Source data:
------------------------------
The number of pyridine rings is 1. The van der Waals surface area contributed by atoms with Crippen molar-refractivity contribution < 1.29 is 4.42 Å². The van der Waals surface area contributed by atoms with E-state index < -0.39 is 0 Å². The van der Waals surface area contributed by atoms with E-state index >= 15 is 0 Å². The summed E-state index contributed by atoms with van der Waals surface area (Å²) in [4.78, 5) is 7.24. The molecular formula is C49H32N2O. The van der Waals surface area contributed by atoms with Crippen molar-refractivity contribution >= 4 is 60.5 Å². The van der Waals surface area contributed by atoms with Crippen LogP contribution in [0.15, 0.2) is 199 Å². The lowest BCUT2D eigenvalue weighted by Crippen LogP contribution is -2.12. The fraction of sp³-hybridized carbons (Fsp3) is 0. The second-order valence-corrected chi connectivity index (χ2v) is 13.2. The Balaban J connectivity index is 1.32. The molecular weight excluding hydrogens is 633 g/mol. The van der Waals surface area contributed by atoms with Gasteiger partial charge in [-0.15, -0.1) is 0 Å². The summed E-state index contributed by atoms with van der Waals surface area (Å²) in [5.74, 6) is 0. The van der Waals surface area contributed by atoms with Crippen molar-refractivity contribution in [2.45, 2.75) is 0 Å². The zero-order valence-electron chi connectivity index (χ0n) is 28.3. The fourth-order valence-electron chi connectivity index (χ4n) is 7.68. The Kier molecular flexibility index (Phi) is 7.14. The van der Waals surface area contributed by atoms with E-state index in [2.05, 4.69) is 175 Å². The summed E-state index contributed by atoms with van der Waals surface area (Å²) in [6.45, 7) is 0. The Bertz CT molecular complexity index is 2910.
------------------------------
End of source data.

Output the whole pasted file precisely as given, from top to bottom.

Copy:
The number of pyridine rings is 1. The van der Waals surface area contributed by atoms with Crippen molar-refractivity contribution < 1.29 is 4.42 Å². The van der Waals surface area contributed by atoms with E-state index < -0.39 is 0 Å². The van der Waals surface area contributed by atoms with E-state index >= 15 is 0 Å². The summed E-state index contributed by atoms with van der Waals surface area (Å²) in [4.78, 5) is 7.24. The molecular formula is C49H32N2O. The van der Waals surface area contributed by atoms with Crippen molar-refractivity contribution >= 4 is 60.5 Å². The van der Waals surface area contributed by atoms with Crippen LogP contribution in [0.15, 0.2) is 199 Å². The lowest BCUT2D eigenvalue weighted by Crippen LogP contribution is -2.12. The fraction of sp³-hybridized carbons (Fsp3) is 0. The second-order valence-corrected chi connectivity index (χ2v) is 13.2. The Balaban J connectivity index is 1.32. The molecular weight excluding hydrogens is 633 g/mol. The van der Waals surface area contributed by atoms with Gasteiger partial charge in [-0.15, -0.1) is 0 Å². The summed E-state index contributed by atoms with van der Waals surface area (Å²) in [5.74, 6) is 0. The van der Waals surface area contributed by atoms with Crippen molar-refractivity contribution in [2.45, 2.75) is 0 Å². The zero-order valence-electron chi connectivity index (χ0n) is 28.3. The fourth-order valence-electron chi connectivity index (χ4n) is 7.68. The Kier molecular flexibility index (Phi) is 7.14. The van der Waals surface area contributed by atoms with E-state index in [2.05, 4.69) is 175 Å². The summed E-state index contributed by atoms with van der Waals surface area (Å²) in [6.45, 7) is 0. The Bertz CT molecular complexity index is 2910.